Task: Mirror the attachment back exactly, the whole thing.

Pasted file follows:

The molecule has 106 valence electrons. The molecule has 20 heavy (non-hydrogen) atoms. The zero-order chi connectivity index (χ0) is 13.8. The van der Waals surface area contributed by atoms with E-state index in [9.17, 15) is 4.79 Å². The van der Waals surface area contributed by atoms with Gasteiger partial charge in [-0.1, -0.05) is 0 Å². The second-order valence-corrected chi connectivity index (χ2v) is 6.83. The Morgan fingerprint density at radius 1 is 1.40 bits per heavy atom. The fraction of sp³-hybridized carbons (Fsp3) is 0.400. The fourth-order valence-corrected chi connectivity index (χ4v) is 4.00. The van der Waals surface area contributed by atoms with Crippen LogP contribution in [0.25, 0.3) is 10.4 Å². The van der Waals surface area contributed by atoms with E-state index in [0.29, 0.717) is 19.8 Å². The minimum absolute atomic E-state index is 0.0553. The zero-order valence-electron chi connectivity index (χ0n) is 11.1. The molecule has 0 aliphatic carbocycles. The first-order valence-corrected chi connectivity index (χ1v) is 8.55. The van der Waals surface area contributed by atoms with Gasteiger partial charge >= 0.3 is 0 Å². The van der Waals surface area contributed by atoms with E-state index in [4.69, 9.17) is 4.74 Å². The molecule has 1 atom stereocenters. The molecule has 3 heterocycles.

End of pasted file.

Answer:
The molecule has 106 valence electrons. The molecule has 20 heavy (non-hydrogen) atoms. The zero-order chi connectivity index (χ0) is 13.8. The van der Waals surface area contributed by atoms with E-state index in [9.17, 15) is 4.79 Å². The van der Waals surface area contributed by atoms with Gasteiger partial charge in [-0.1, -0.05) is 0 Å². The second-order valence-corrected chi connectivity index (χ2v) is 6.83. The Morgan fingerprint density at radius 1 is 1.40 bits per heavy atom. The fraction of sp³-hybridized carbons (Fsp3) is 0.400. The fourth-order valence-corrected chi connectivity index (χ4v) is 4.00. The van der Waals surface area contributed by atoms with Crippen LogP contribution in [0.25, 0.3) is 10.4 Å². The van der Waals surface area contributed by atoms with E-state index in [0.29, 0.717) is 19.8 Å². The minimum absolute atomic E-state index is 0.0553. The zero-order valence-electron chi connectivity index (χ0n) is 11.1. The molecule has 0 aliphatic carbocycles. The first-order valence-corrected chi connectivity index (χ1v) is 8.55. The van der Waals surface area contributed by atoms with Gasteiger partial charge >= 0.3 is 0 Å². The van der Waals surface area contributed by atoms with E-state index in [4.69, 9.17) is 4.74 Å². The molecule has 1 atom stereocenters. The molecule has 3 heterocycles.